A chamber dive doesn’t involve water, scuba gear or buddy checks. It simulates the experience of breathing compressed air from a cylinder at the bottom of the ocean by putting you in a sealed metal chamber, pumping air into it to the required pressure, and decompressing you slowly after leaving you there for a while. It’s perfectly safe. There’s an intercom so the chamber operator can hear you at all times, and we were supplied with a rubber mallet for knocking on the chamber wall in emergencies while the pressure was being adjusted (which is a noisy process, like sitting inside a jet engine).

Goot settles in inside the chamber
Goot settles in inside the chamber

The chamber we visited is on campus at the University of Cape Town and is used for commercial diver training. Eight of us did a chamber dive to 50 metres (in two groups of four). This is 10 metres deeper than Tony and I are qualified to dive in the ocean (with a Deep specialty qualification), and 20 metres deeper than an Advanced diver is qualified to go. An Open Water diver can go to 18 metres. The only requirement for this dive was an entry-level dive qualification, so Open Water was fine.

Paul the chamber operator at the controls
Paul the chamber operator at the controls

Paul, the chamber operator, checked that none of us had any plates, pins or bolts in our bodies. It turns out that both Goot and Tami are semi-bionic, and they were told to move the affected limb (or jaw, as the case may be) to ensure blood flow throughout the process. Nitrogen bubbles would be more prone to form around a screw or other metal fixture interrupting the natural shape of the bone. We were told to sit with our legs as straight as possible, arms uncrossed, to ensure that blood circulates well throughout the dive. He warned us that if we have a panic attack at 50 metres there’s nothing to do except sit on the affected diver, because once the chamber is pressurised it cannot be depressurised quickly without serious – life-threatening – risk to the occupants. For this reason we had a stop on the way down, at 9 metres, to check that everyone was still happy.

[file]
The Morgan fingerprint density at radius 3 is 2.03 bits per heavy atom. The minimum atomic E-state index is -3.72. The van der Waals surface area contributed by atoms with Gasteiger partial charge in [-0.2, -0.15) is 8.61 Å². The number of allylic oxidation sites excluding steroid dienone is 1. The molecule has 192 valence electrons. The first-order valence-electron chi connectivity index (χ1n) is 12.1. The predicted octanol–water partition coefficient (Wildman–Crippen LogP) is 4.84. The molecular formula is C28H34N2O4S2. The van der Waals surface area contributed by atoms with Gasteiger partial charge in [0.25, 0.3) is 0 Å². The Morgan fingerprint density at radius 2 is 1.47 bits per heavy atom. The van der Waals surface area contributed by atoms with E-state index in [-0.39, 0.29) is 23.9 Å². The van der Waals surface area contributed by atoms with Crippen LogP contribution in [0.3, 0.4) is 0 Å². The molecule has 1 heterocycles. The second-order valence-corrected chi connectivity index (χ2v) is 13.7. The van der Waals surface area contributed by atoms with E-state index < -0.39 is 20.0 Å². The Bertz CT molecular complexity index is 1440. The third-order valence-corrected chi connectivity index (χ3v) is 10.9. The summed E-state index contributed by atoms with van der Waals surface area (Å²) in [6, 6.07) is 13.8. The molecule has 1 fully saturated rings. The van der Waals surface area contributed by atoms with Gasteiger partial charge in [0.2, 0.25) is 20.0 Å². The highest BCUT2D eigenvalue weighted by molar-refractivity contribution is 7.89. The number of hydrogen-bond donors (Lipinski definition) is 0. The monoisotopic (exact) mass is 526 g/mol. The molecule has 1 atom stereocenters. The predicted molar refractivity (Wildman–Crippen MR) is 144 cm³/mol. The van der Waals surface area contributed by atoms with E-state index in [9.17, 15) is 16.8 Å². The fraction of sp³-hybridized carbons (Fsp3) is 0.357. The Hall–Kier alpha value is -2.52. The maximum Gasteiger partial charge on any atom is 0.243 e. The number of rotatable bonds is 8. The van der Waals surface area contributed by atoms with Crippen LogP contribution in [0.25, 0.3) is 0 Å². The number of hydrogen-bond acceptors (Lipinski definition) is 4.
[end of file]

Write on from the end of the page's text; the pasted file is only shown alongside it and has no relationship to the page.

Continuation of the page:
It's crowded in there - Bernita, Sophie, Tracy and Goot do their dive
It's crowded in there - Bernita, Sophie, Tracy and Goot do their dive

The chamber is pressurised to six atmospheres by pumping air into it. The pressurisation was done quickly – it took two minutes (with a brief stop at 9 metres to check that we were all right) to take us down to 50 metres. We had to equalise like MAD, literally every couple of seconds, and the chamber got very very hot inside as the air was pumped in. Boyle’s law at work… Constant volume, increasing pressure!

Starting the ascent
Starting the ascent

We spent about eight minutes at 50 metres. It was an intensely strange sensation. I felt the same light-headed hot scalp feeling that I experienced last time I was seriously narcosed, in Smitswinkel Bay, but magnified to the point that I felt drowsy and woozy and quite chilled. Our voices sounded as though we’d been inhaling helium, and EVERYTHING was very funny. I had a very nice feeling of well-being but wasn’t really interested in complicated conversations.